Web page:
Expanded Field: Installation Architecture Beyond Art by Ila Berman and Douglas Burnham | Applied Research and Design | 2015 | Amazon
Astute readers of art theory will recognize the title of this book, which refers to Rosalind Krauss's seminal essay, "Sculpture in the Expanded Field." In this image-drenched book, Berman and Burnham explore art/architecture installation practices through various disciplines: architecture, interiors, sculpture, and landscape. Culled from their 2012 exhibition, Architecture in the Expanded Field, the book presents 65 projects organized into 12 chapters: constructed landscapes, tectonic structures, spatial distortions, earthworks/land art, etc. The selection of projects is solid and the presentation is aided greatly by drawings that imbue even the most artistic projects with architectural qualities.
Jigsaw City: AECOM's Redefinition of the Asian New Town by Clare Jacobson, Daniel Elsea | ORO Editions | 2016 | Amazon
This book presents various plans by AECOM for India, China, the Philippines, and other Asian countries through two parts, one by each author. Elsea's "Learning from Hong Kong" is a study of seven new towns that provide new, modern housing for millions. In some cases the projects include clusters of anonymous high-rises without any noticeable relationship to landscape and ecology, but on the plus side the importance of density and transportation comes across strongly. In the second part, Jacobson presents 18 new town plans by AECOM, either single or groups of new towns set into thematic headlines: vision, client, masterplan, protection, reuse, landscape, energy, regions, etc. Both parts are required reading for urban planners and urban designers who want to understand how projects on this scale are accomplished.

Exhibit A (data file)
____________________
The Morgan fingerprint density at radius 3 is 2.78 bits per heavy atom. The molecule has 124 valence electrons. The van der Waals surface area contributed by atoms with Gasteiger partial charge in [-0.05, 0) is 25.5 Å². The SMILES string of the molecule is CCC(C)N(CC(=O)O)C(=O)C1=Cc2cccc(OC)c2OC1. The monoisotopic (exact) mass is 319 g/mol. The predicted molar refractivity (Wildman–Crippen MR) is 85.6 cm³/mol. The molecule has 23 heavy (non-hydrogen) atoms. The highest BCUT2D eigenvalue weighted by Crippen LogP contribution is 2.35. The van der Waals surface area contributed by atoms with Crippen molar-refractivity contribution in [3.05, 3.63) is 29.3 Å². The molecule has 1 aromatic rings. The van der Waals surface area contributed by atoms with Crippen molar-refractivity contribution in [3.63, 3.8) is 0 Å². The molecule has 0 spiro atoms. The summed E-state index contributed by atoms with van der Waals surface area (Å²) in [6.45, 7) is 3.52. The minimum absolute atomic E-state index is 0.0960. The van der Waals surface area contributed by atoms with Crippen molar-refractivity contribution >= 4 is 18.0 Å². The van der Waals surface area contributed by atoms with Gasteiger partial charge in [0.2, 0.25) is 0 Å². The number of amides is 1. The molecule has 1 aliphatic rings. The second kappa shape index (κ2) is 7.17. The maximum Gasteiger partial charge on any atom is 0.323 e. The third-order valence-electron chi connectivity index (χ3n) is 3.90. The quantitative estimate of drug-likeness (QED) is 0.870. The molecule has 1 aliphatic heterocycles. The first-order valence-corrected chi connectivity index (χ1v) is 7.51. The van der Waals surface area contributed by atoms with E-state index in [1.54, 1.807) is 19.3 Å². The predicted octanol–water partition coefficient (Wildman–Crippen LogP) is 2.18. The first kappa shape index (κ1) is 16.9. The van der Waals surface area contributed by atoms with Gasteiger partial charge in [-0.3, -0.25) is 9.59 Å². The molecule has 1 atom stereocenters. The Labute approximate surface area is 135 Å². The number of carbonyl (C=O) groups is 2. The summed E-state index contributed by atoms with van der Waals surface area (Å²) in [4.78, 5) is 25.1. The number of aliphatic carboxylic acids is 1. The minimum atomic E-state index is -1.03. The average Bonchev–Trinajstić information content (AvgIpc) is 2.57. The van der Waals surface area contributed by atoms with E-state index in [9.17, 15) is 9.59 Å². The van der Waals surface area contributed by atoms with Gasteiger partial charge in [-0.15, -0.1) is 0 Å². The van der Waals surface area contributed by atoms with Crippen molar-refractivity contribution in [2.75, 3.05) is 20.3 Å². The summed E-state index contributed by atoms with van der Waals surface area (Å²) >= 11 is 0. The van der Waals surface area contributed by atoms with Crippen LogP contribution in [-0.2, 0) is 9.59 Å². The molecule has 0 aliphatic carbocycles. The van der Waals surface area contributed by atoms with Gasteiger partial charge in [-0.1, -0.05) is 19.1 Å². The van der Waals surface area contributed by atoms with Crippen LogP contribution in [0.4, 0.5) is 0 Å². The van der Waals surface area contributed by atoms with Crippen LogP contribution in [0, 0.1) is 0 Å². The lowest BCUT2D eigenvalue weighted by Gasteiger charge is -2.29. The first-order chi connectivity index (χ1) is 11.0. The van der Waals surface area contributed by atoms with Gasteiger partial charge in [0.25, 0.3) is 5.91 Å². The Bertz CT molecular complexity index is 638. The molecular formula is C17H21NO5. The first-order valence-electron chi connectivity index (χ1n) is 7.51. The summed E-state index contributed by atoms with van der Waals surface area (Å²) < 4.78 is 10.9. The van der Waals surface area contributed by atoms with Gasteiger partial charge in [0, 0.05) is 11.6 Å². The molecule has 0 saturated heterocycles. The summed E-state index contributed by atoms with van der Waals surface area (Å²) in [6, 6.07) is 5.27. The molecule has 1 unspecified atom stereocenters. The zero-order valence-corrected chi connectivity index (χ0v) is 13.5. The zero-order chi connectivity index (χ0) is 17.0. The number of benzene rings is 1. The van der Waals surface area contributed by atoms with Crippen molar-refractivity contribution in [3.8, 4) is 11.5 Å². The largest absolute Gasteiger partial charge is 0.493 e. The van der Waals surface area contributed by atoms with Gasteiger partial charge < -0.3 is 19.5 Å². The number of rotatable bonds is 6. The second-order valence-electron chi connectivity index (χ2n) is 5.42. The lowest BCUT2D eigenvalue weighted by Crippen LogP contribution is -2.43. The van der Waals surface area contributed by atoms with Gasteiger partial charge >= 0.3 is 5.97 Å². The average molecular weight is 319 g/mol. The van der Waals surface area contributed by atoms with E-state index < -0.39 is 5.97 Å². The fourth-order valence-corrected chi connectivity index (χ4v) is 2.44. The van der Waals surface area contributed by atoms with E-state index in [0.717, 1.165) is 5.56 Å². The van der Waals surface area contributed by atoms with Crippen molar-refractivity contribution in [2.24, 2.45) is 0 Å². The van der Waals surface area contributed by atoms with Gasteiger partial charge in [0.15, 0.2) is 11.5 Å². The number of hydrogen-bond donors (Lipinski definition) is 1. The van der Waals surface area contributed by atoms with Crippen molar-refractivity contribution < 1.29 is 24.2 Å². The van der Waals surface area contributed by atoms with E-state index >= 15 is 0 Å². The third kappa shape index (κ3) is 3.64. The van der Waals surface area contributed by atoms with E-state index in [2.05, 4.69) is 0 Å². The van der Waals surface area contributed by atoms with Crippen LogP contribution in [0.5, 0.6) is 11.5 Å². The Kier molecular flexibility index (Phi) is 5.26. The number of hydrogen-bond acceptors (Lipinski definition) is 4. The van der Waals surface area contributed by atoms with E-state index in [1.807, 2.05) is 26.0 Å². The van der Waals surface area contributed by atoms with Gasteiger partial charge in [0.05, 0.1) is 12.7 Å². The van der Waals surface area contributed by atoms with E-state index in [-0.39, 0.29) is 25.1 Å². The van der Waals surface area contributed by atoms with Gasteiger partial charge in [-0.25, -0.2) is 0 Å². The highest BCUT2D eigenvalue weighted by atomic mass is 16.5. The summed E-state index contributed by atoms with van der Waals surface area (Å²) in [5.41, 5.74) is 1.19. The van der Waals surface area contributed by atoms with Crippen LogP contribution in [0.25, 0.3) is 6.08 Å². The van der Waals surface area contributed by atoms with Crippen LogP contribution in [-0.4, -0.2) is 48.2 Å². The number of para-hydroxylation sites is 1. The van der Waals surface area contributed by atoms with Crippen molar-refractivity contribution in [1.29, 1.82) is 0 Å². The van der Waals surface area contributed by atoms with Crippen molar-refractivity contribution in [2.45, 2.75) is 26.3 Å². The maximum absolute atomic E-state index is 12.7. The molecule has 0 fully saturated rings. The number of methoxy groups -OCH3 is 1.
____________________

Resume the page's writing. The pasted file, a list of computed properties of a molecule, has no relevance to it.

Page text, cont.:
Relentless Pursuit of an Architecture by MKPL Architects | ORO Editions | 2016 | Amazon
This monograph on twenty years of Singapore's MKPL Architects presents a mix of big and small projects. The firm's capabilities in dealing with material, form and space come across better in small projects, while many of the larger projects are in progress, meaning they are documented solely through renderings. All tolled, their designs are sensitive – if not overtly striking – responses to tropical climate.